I have been sitting here for 30 minutes trying to figure out what she thought was so funny or bizarre about the dogs. While a "non-judgmental" dog is an odd phrase, because I doubt there are judgmental dogs, I suppose they mean that they wouldn't know if you were reading correctly or not, they just enjoy sitting with you. In a nearby town they have a program to benefit shelter dogs, where kids come and sit with them, and read to them. Perhaps she does not have a dog, or doesn't realize the therapy part does not presume anything about the person accompanying them, it is probably the only dog allowed in the school for health and liability reasons. Is she afraid it implies a deficiency if you sit with a therapy dog?ReplyDelete
The humor kind of has the feel of someone making a racial joke, and when called on it trying to throw the blame on the person who called them out for being too serious.
I have found there is an element in Mom's groups of people who (usually not openly) feel that if you just do all the right things, you will get well behaved, healthy, holy children. People with children with health or behavior issues, endanger that world view and are often met with blame or mockery. Kind of like when Jesus is asked, "Was it his or his parents' sin that made this happen" It is a subtle belief that compassion is not truly necessary because somehow you brought it on yourself. That is the only path I can see that finds the idea of reading to a dog silly and drew the conclusion that reading to a dog was only for the struggling. That said, probably there is a silent majority in the group thinking, hope she doesn't go after me next. Like a high school girls laughing when the mean girl tells them to, even though they don't really think it is funny.
I think I am rambling, but I did want to be supportive. This stinks, you don't deserve it. Being a stay at home mom can be really lonely without a group of moms to share your load.
I don’t see anything offensive about Kellie’s initial post about non-judgmental therapy dogs. I’ve been teaching children to read for 15 years, and I can’t begin to imagine how a non-verbal, non-rational creature could be of assistance to a child struggling with learning to read.ReplyDelete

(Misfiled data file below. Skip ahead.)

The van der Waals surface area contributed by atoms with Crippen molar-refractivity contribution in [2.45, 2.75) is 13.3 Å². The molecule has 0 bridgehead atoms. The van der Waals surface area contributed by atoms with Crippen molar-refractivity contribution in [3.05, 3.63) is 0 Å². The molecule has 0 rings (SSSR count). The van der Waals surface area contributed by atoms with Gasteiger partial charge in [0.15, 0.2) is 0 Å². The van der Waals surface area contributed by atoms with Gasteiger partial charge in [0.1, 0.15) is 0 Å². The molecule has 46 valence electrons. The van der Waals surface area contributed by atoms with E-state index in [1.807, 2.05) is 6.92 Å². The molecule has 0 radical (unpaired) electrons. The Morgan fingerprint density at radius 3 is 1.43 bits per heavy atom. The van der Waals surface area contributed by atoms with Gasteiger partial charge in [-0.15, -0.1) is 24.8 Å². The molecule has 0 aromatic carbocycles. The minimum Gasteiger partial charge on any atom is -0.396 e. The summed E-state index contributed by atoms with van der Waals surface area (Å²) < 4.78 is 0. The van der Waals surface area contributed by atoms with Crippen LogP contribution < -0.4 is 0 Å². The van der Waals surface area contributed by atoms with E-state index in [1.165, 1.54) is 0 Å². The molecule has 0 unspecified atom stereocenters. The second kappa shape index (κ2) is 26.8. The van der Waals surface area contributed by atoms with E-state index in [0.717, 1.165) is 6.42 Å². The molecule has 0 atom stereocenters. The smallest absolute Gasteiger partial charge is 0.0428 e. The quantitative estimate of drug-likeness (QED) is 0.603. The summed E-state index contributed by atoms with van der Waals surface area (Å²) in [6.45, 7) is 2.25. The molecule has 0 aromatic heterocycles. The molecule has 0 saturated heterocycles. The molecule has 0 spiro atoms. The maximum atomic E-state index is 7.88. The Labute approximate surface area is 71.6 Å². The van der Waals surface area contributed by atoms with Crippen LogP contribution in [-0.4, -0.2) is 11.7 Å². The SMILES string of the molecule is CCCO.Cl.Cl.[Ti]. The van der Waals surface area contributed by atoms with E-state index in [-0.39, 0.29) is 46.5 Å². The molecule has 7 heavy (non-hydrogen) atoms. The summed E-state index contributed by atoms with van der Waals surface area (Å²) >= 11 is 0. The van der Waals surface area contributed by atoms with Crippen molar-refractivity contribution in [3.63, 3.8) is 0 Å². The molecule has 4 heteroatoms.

I also do not see how finding such an idea funny is not compassionate.
I’m allergic to dogs, so I don’t have them as pets and maybe do not understand what role they could possibly play in assisting a child learning to read. Hence, the idea sounds ridiculous to me, and it’s not because I don’t have compassion! TB
Well, it's for nervous kids, kids that are afraid to read in front of people. It's been wildly successful with many children. It probably doesn't make sense to you because you've never needed it. A lot of things don't make sense to people who don't need them, and then, once you do, or once someone you love does, it does make sense. But it isn't a reason to ridicule them. It certainly isn't a reason to continue to ridicule them once it's been explained. And many, many people explained it kindly and with compassion. And she continued to insist that it was worth laughing about and that her laughs were worth more than other people's dignity. That's a problem.Delete
But if you need help understanding the problem, and you want to actually understand it, my vlog yesterday really tackles it and explains why it's extremely offensive to a lot of people. The Facebook section of the blog also tackles it pretty well by a lot of different people.Delete
I just read through the screen shots and see nothing wrong with anything Kellie said. In my opinion, you were being overly sensitive to something that many people find odd, and even humorous. In my estimation, you were combatitive and baiting in your responses. Many things that people do or are invited to do with their dogs in my town are utterly ridiculous and laughable. Treating dogs like people is a growing problem in our country -we take stray dogs off the street on cold nights, but leave the homeless people to fend for themselves...in the summer I often have to race onto the playground when Suzie Dogowner shows up to play with poochie on the playground equipment, and insists, from a distance, “Oh, he’s friendly!” while her dog knocks over my screaming toddler and licks his face.Delete